We recently came across an article that does a great job helping families understand how to think through “time off” for students who are already in college. This is a great call out, because not all Gap Years are taken by students right after high school. Some decide to take a break after they start college. We excerpt a few salient points from this piece written by Diane Schwemm at CollegiateParent (with tips from student success expert Vicki Nelson), and then you can read it for yourself! (This post follows in the theme and time of year as another post-Thanksgiving article from the New York Times a few years back.)
What is happening?
During the pandemic, a larger number of students than usual may be feeling dissatisfied with their college experiences. First-year students may still be homesick. It can take a full semester or even a year to adjust to college. Students who still haven’t settled in and made a meaningful connection with their new college community may assume this means they don’t belong.
Second-year students may be experiencing “sophomore slump”…Students get burned out. The end of the semester is a time of high stress and short, dark days. Small things that haven’t been going quite right all year may be coalescing into a bigger ball of unhappiness.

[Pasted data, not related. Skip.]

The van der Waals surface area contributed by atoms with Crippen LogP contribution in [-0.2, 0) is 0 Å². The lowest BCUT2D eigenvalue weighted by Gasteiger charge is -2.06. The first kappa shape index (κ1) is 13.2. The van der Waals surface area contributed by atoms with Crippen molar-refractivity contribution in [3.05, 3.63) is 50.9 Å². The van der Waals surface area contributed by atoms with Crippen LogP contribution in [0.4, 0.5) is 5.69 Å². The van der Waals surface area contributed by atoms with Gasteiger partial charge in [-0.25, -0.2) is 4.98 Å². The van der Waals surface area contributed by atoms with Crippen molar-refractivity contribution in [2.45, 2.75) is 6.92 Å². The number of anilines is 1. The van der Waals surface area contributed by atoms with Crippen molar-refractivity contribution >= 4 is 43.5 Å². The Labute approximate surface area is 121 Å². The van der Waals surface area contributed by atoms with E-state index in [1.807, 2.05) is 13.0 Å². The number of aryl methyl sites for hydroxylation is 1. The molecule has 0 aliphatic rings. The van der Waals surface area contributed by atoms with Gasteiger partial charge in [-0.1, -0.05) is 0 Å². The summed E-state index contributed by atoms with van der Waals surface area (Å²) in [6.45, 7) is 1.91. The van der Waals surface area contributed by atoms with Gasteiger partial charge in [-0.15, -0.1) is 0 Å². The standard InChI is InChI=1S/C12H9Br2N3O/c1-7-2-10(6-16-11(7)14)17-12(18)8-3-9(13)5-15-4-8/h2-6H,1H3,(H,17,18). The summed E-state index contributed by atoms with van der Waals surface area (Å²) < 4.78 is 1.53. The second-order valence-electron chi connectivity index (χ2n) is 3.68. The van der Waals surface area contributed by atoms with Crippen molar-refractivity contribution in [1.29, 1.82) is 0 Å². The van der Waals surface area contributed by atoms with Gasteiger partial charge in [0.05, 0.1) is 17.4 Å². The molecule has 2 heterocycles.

Suggestions for Transfer/Time Off Conversations
“Can you look at first semester as a foundation to build on?”
First-year students especially may not realize how much they’ve learned — and changed. What new academic understanding do they have, both in subject matter and “college knowledge?” What connections have they made? Help your student think about making the most of the hard work they’ve already done.
“Can you make changes next semester that will put you in a better spot?”
Could it be all that’s needed is a fresh start? Can they study differently, change their living situation, focus on time management, create a healthier lifestyle? What classes are they excited about taking next semester? Maybe their major isn’t a good fit. Talk about that.
“Is the problem with the school or with you?”
This sounds blunt, but a student who wants to transfer should consider whether any problems (social, academic, etc.) will simply transfer with them. Help your student find the root of their unhappiness.
“Could you consider returning to school with a plan to transfer next year?”
Your student may be anxious to transfer or leave school, but it can be difficult to complete the transfer process mid-year and also to adjust to a new school when almost everyone else has been there a semester. Next fall there will be more students making transitions. Returning with the plan of transferring later may relieve some pressure and your student may find they actually enjoy college more. Help your student consider whether finishing the year might allow time to make a smoother, more thoughtful transition or even re-evaluate the decision.